Mark Whitehead 28 July 2017

Council chiefs call for £8bn of EU funding to be replaced

Council chiefs call for £8bn of EU funding to be replaced image

More than £8bn will be needed to replace EU regional funding after Brexit, according to local government leaders.

The Local Government Association (LGA) says money from the EU has been vital to create jobs, support small and medium enterprises, deliver skills, and boost local growth across the country.

In a report, Beyond Brexit, it says local areas across the UK had been set to receive a total of €10.5bn (£8.4bn) between 2014 and 2020 and it should be replaced as part of a 'locally-led successor to EU regional aid'.

Its says council leaders want to work with Government to avoid creating a like-for-like replacement of the current EU programme, which it says is often bogged down in bureaucracy and delay.

It wants to give local areas greater say over how to target a new and simplified regional aid fund to projects which will benefit local people and economies and support infrastructure, environment, enterprise and social cohesion.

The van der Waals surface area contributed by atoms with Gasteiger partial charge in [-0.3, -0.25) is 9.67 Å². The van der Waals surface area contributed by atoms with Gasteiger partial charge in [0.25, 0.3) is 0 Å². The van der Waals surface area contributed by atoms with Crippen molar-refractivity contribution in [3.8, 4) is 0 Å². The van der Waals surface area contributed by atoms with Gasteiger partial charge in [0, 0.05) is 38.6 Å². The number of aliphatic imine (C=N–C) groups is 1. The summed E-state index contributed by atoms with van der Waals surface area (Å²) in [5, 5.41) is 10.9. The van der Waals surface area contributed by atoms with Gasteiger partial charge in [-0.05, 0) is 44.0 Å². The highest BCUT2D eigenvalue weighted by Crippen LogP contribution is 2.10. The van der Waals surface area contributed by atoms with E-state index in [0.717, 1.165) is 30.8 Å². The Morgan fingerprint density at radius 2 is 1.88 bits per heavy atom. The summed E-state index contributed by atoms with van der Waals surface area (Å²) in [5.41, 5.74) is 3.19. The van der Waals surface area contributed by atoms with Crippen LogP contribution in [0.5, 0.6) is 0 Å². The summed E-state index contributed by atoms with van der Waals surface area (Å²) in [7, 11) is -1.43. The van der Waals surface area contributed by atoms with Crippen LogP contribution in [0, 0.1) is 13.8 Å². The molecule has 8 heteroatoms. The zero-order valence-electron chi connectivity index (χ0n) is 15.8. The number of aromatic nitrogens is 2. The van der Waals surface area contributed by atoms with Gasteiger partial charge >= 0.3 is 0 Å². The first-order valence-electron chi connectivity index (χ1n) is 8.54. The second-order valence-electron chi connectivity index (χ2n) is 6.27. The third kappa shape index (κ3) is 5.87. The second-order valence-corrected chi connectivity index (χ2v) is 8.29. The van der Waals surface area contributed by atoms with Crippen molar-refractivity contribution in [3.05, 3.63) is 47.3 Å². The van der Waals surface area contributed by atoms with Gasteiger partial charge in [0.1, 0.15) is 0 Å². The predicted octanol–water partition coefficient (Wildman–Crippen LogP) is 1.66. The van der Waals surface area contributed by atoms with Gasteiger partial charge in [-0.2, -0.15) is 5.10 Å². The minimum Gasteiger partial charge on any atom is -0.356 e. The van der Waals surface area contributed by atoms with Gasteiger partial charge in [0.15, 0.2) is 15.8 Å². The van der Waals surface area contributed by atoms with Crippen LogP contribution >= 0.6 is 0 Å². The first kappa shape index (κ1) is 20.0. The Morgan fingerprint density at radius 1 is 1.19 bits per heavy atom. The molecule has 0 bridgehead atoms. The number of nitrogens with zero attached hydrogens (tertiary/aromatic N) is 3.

Cllr Kevin Bentley, chairman of the LGA’s Brexit task and finish group, said: 'Councils have used EU funds to help new businesses start up, create thousands of new jobs, roll out broadband and build new roads and bridges.

'Securing a Government commitment around this vital regeneration funding has been an important step.

'To further its devolution commitments, we want to work with the Government to help develop a fully-funded and locally-driven successor scheme with local government in areas of all types.’

'Current EU funding is allocated over a seven-year period. This long-term distribution must be maintained to allow for long-term planning. Funding must be easier to access and local areas need full control over how it is spent and what projects it is spent on,’ Cllr Bentley continued.

'With national funding for regeneration increasingly being depleted, all local areas have become increasingly reliant on EU money and local areas are desperate to get on with creating jobs, building infrastructure and boosting growth.'

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